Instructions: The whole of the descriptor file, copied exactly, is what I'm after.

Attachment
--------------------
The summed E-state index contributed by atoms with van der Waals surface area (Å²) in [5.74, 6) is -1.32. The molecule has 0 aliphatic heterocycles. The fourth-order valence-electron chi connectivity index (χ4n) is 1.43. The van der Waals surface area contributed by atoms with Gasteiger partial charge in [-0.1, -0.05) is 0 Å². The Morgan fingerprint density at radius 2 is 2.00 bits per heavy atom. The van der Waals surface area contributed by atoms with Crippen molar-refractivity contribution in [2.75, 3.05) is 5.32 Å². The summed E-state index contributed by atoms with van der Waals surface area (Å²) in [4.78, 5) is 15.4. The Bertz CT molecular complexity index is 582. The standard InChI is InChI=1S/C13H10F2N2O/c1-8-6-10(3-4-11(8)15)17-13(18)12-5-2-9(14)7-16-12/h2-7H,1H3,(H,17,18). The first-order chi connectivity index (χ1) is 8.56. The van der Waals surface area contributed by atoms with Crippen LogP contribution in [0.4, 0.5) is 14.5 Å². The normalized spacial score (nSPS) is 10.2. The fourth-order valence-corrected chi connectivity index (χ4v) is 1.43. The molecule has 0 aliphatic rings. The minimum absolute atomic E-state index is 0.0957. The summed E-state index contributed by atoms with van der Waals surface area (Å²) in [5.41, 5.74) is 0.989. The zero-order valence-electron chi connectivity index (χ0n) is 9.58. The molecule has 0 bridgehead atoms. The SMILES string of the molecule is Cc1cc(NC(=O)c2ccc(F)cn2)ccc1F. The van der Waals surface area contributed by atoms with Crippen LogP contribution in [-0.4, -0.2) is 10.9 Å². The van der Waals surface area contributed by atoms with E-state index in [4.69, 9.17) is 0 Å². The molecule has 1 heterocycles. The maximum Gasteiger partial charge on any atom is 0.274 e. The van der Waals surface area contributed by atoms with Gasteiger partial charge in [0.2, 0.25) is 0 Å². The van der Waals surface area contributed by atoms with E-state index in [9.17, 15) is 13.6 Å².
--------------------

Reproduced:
The summed E-state index contributed by atoms with van der Waals surface area (Å²) in [5.74, 6) is -1.32. The molecule has 0 aliphatic heterocycles. The fourth-order valence-electron chi connectivity index (χ4n) is 1.43. The van der Waals surface area contributed by atoms with Gasteiger partial charge in [-0.1, -0.05) is 0 Å². The Morgan fingerprint density at radius 2 is 2.00 bits per heavy atom. The van der Waals surface area contributed by atoms with Crippen molar-refractivity contribution in [2.75, 3.05) is 5.32 Å². The summed E-state index contributed by atoms with van der Waals surface area (Å²) in [4.78, 5) is 15.4. The Bertz CT molecular complexity index is 582. The standard InChI is InChI=1S/C13H10F2N2O/c1-8-6-10(3-4-11(8)15)17-13(18)12-5-2-9(14)7-16-12/h2-7H,1H3,(H,17,18). The first-order chi connectivity index (χ1) is 8.56. The van der Waals surface area contributed by atoms with Crippen LogP contribution in [0.4, 0.5) is 14.5 Å². The normalized spacial score (nSPS) is 10.2. The fourth-order valence-corrected chi connectivity index (χ4v) is 1.43. The molecule has 0 aliphatic rings. The minimum absolute atomic E-state index is 0.0957. The summed E-state index contributed by atoms with van der Waals surface area (Å²) in [5.41, 5.74) is 0.989. The zero-order valence-electron chi connectivity index (χ0n) is 9.58. The molecule has 0 bridgehead atoms. The SMILES string of the molecule is Cc1cc(NC(=O)c2ccc(F)cn2)ccc1F. The van der Waals surface area contributed by atoms with Crippen LogP contribution in [-0.4, -0.2) is 10.9 Å². The van der Waals surface area contributed by atoms with E-state index in [4.69, 9.17) is 0 Å². The molecule has 1 heterocycles. The maximum Gasteiger partial charge on any atom is 0.274 e. The van der Waals surface area contributed by atoms with Gasteiger partial charge in [0.2, 0.25) is 0 Å². The van der Waals surface area contributed by atoms with E-state index in [9.17, 15) is 13.6 Å².